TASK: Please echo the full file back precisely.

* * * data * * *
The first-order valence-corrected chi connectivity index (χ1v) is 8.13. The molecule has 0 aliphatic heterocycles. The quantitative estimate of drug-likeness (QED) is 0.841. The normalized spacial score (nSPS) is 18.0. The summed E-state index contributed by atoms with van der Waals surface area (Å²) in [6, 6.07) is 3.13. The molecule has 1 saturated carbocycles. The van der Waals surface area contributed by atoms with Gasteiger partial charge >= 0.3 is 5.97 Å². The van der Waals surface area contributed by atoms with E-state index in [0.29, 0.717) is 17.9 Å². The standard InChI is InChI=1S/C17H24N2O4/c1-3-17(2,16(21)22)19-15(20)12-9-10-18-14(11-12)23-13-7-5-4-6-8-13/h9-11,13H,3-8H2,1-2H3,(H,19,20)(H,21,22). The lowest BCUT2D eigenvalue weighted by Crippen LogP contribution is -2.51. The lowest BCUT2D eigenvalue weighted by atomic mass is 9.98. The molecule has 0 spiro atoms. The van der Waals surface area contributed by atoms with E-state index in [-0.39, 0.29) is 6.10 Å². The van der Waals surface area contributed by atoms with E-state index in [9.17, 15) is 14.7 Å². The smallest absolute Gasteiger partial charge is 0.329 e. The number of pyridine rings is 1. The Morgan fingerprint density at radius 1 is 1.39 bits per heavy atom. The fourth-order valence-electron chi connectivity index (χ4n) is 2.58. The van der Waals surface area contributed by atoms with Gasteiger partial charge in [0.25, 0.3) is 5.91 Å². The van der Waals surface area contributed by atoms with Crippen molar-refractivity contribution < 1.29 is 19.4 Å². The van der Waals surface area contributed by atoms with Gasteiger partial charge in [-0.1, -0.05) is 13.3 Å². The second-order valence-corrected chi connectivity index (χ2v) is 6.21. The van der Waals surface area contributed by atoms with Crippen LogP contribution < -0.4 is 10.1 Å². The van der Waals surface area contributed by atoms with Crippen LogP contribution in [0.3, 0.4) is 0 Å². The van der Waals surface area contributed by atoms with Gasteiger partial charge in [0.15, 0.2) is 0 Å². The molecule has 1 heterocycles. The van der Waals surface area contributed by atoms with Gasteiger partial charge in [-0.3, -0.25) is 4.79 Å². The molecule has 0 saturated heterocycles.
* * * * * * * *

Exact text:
The first-order valence-corrected chi connectivity index (χ1v) is 8.13. The molecule has 0 aliphatic heterocycles. The quantitative estimate of drug-likeness (QED) is 0.841. The normalized spacial score (nSPS) is 18.0. The summed E-state index contributed by atoms with van der Waals surface area (Å²) in [6, 6.07) is 3.13. The molecule has 1 saturated carbocycles. The van der Waals surface area contributed by atoms with Gasteiger partial charge >= 0.3 is 5.97 Å². The van der Waals surface area contributed by atoms with E-state index in [0.29, 0.717) is 17.9 Å². The standard InChI is InChI=1S/C17H24N2O4/c1-3-17(2,16(21)22)19-15(20)12-9-10-18-14(11-12)23-13-7-5-4-6-8-13/h9-11,13H,3-8H2,1-2H3,(H,19,20)(H,21,22). The lowest BCUT2D eigenvalue weighted by Crippen LogP contribution is -2.51. The lowest BCUT2D eigenvalue weighted by atomic mass is 9.98. The molecule has 0 spiro atoms. The van der Waals surface area contributed by atoms with E-state index in [-0.39, 0.29) is 6.10 Å². The van der Waals surface area contributed by atoms with E-state index in [9.17, 15) is 14.7 Å². The smallest absolute Gasteiger partial charge is 0.329 e. The number of pyridine rings is 1. The Morgan fingerprint density at radius 1 is 1.39 bits per heavy atom. The fourth-order valence-electron chi connectivity index (χ4n) is 2.58. The van der Waals surface area contributed by atoms with Gasteiger partial charge in [0.25, 0.3) is 5.91 Å². The van der Waals surface area contributed by atoms with Crippen molar-refractivity contribution < 1.29 is 19.4 Å². The van der Waals surface area contributed by atoms with Gasteiger partial charge in [-0.1, -0.05) is 13.3 Å². The second-order valence-corrected chi connectivity index (χ2v) is 6.21. The van der Waals surface area contributed by atoms with Crippen LogP contribution < -0.4 is 10.1 Å². The van der Waals surface area contributed by atoms with Crippen LogP contribution in [0.3, 0.4) is 0 Å². The van der Waals surface area contributed by atoms with Gasteiger partial charge in [0.15, 0.2) is 0 Å². The molecule has 1 heterocycles. The van der Waals surface area contributed by atoms with Gasteiger partial charge in [-0.3, -0.25) is 4.79 Å². The molecule has 0 saturated heterocycles.